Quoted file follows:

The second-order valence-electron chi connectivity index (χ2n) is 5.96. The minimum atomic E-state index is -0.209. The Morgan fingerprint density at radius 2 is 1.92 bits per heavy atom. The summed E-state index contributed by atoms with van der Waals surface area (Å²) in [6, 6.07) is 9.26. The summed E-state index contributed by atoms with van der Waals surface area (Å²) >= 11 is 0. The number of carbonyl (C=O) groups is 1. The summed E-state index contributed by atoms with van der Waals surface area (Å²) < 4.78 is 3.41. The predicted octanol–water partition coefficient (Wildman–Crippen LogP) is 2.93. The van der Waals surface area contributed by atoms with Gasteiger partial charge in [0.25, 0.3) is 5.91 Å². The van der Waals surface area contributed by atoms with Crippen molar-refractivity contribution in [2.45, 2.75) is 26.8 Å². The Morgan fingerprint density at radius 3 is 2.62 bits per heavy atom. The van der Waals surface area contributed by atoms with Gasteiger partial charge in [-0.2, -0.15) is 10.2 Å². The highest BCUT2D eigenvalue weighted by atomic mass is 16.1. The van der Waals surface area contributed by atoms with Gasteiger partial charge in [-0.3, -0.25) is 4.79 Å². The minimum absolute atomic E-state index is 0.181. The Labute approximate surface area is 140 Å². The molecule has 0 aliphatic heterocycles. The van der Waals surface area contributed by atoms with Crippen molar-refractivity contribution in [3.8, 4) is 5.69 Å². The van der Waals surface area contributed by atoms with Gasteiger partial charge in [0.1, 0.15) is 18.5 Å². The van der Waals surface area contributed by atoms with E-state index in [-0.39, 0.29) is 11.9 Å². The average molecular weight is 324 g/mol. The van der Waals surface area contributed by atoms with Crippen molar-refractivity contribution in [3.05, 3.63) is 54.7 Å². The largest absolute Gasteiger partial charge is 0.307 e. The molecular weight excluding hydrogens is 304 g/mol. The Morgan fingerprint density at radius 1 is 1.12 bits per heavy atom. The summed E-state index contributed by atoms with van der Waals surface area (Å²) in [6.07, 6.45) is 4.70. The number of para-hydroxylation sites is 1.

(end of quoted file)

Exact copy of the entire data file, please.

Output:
The second-order valence-electron chi connectivity index (χ2n) is 5.96. The minimum atomic E-state index is -0.209. The Morgan fingerprint density at radius 2 is 1.92 bits per heavy atom. The summed E-state index contributed by atoms with van der Waals surface area (Å²) in [6, 6.07) is 9.26. The summed E-state index contributed by atoms with van der Waals surface area (Å²) >= 11 is 0. The number of carbonyl (C=O) groups is 1. The summed E-state index contributed by atoms with van der Waals surface area (Å²) < 4.78 is 3.41. The predicted octanol–water partition coefficient (Wildman–Crippen LogP) is 2.93. The van der Waals surface area contributed by atoms with Gasteiger partial charge in [0.25, 0.3) is 5.91 Å². The van der Waals surface area contributed by atoms with Crippen molar-refractivity contribution in [2.45, 2.75) is 26.8 Å². The Morgan fingerprint density at radius 3 is 2.62 bits per heavy atom. The van der Waals surface area contributed by atoms with Gasteiger partial charge in [-0.2, -0.15) is 10.2 Å². The highest BCUT2D eigenvalue weighted by atomic mass is 16.1. The van der Waals surface area contributed by atoms with Gasteiger partial charge in [-0.3, -0.25) is 4.79 Å². The minimum absolute atomic E-state index is 0.181. The Labute approximate surface area is 140 Å². The molecule has 0 aliphatic heterocycles. The van der Waals surface area contributed by atoms with Crippen molar-refractivity contribution in [3.8, 4) is 5.69 Å². The van der Waals surface area contributed by atoms with Gasteiger partial charge in [0.1, 0.15) is 18.5 Å². The van der Waals surface area contributed by atoms with E-state index in [-0.39, 0.29) is 11.9 Å². The average molecular weight is 324 g/mol. The van der Waals surface area contributed by atoms with Crippen molar-refractivity contribution in [3.05, 3.63) is 54.7 Å². The largest absolute Gasteiger partial charge is 0.307 e. The molecular weight excluding hydrogens is 304 g/mol. The Morgan fingerprint density at radius 1 is 1.12 bits per heavy atom. The summed E-state index contributed by atoms with van der Waals surface area (Å²) in [6.07, 6.45) is 4.70. The number of para-hydroxylation sites is 1.